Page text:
In Darynda Jones’ first novel, First Grave on the Right, Charley Davidson sees dead people and always has, because in addition to being a private investigator, she’s also the grim reaper. Apparently she glows like a beacon to the dead, and helps the people who don’t immediately cross sort out their unfinished business and then gets them to go to The Other Side. Not that she knows what’s over there. The book opens with Charley waking from a recently recurring sex dream to a dead lawyer in bedroom (which totally kills the mood). Aside from solving the dead lawyer’s murder, she also needs to figure out where those dreams are coming from and learn more about her destiny as a reaper.
In the blurb, JR Ward calls it “hilarious.” I wouldn’t go that far. It has its witty moments, it does, but the rapid-fire attempt to make every other line a sarcastic remark or pun or bad joke got old. One of my novel pet peeves is when authors try so hard to be funny that it feels like they’re standing on the stage in a comedy club in front of a silent audience, with a drummer making rim shots. It’s just distracting and uncomfortable. Now, in Mrs. Jones’ defense other authors who do this and irk me include Christopher Moore and Terry Pratchett*. (I know, that’s like nerd blasphemy.) So take that as you will.**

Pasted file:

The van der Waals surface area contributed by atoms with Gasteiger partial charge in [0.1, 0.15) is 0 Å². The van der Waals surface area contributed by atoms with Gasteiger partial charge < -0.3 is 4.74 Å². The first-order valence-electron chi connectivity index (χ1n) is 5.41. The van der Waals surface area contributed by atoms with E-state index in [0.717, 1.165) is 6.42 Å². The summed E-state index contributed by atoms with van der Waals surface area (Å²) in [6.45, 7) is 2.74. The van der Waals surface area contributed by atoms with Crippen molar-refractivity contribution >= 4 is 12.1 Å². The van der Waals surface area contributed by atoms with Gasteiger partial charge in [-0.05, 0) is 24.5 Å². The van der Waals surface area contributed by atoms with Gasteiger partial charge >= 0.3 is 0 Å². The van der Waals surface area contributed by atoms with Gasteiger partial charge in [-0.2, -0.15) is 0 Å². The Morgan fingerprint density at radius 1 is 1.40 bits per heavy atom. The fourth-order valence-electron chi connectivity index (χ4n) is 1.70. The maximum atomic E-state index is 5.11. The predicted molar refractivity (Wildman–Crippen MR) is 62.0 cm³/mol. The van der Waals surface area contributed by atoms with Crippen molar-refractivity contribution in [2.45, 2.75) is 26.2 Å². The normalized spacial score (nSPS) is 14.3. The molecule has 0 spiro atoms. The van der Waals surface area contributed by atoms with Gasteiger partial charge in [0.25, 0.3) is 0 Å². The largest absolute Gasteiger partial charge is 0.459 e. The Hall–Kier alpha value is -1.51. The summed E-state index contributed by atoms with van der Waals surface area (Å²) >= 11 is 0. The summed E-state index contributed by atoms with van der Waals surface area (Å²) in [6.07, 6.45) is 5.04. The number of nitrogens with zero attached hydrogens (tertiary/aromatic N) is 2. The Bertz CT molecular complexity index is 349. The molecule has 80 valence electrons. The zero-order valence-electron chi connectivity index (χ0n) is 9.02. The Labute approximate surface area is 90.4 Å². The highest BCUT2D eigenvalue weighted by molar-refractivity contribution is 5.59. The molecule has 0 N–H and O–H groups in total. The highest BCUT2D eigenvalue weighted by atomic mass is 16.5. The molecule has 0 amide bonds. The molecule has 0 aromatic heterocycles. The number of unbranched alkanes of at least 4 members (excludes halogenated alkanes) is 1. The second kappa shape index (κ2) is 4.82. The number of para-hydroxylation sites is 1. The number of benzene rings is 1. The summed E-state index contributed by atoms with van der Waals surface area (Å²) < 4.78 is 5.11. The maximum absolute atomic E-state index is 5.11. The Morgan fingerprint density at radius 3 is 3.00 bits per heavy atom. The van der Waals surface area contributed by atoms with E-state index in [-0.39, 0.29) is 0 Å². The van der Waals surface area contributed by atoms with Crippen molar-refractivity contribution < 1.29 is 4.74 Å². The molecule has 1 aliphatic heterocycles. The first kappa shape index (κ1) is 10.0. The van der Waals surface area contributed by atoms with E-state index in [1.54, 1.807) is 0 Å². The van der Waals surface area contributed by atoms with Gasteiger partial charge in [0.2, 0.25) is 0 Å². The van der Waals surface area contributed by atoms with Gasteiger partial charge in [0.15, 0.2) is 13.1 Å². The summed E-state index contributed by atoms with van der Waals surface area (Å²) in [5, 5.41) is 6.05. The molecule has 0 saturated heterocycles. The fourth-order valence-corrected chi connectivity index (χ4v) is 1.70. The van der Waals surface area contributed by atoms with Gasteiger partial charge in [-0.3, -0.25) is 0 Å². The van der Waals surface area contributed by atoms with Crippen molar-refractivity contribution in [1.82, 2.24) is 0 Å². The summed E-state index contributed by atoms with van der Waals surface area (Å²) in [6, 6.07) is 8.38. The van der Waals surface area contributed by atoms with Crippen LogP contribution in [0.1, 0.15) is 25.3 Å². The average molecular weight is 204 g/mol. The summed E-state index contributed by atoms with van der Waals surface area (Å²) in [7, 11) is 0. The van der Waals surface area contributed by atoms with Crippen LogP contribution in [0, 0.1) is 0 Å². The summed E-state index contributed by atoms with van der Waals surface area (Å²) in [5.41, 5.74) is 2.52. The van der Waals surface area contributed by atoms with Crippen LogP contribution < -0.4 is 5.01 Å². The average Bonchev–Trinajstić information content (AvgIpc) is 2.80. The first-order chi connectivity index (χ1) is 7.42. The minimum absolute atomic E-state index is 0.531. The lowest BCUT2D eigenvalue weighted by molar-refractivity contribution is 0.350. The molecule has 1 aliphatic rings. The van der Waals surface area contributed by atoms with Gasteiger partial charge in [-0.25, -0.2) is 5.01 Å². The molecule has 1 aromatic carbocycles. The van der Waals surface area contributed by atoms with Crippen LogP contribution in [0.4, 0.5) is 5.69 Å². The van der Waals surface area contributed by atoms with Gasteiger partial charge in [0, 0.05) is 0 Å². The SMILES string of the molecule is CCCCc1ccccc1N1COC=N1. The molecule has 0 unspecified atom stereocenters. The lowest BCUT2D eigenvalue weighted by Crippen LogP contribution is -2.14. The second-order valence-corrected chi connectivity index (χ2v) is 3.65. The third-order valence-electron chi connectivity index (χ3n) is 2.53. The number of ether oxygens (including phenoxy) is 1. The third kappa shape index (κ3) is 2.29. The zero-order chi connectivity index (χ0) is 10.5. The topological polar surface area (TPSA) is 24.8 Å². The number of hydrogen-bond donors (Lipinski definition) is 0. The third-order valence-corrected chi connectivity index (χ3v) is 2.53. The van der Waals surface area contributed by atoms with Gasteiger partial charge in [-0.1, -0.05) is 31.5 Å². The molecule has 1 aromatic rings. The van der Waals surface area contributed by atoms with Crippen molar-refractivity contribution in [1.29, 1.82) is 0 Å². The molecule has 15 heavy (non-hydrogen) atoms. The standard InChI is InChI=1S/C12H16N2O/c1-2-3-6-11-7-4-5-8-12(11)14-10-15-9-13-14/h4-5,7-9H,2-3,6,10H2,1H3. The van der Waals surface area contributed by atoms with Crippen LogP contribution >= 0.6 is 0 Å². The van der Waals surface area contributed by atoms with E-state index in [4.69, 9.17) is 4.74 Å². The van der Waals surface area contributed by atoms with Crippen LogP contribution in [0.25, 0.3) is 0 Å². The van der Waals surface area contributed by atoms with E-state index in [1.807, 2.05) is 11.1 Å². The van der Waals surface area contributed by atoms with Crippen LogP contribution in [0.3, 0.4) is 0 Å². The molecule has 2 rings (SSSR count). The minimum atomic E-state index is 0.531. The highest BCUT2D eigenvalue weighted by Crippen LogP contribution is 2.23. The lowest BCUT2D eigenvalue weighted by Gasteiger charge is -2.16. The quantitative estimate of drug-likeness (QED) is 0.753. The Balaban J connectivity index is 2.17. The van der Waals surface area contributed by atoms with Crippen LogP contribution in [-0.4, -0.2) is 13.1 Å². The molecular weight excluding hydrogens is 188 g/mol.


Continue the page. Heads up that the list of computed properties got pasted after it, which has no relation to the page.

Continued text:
Despite that, I otherwise enjoyed it, especially the parts where Charley, the first person narrator, is actually serious. The book jokes by quoting tee shirts and bumper stickers about ADD at the top of chapters, but seriously someone needs to get Charley some adderall. And I’m the first person to react to everything with humor, so I get that as a personality tick. But it makes it hard to read when every two minutes she’s being silly and not listening to plot-important things people have to say.
The murder mystery was suspenseful, as what her quest to find out if the dream figure is Reyes, a man she met briefly when they were teenagers, or someone else entirely. I like Charley’s family and most of her friends, especially her ghost buddies. Like all PIs, she’s a coffee addicted work-a-holic but hey, I can relate. The reveals are unexpected. And Charley, for all her quirks, is a good person just trying to help others. Dead Like Me it ain’t but it’s a good framework for a series.
So I did enjoy it, and I’d be happy to read the next one in the series; god knows with some series, the first book is good but then gets better and better with each successive novel, as it establishes its world and cast more. If I had to give it a rating, I’d probably go something right in the middle. Entertaining, thoughtful, creative, but not my favorite book ever.
*I actually love Bloodsucking Fiends and several of Pratchett’s books. But some of them are harder for me to read than others. Clearly this is a case where I’m in the minority.
**Authors I find genuinely funny in an effortless-feeling sort of way include Douglas Adams, Seanan McGuire, Jim Butcher, and David Wong. For the record.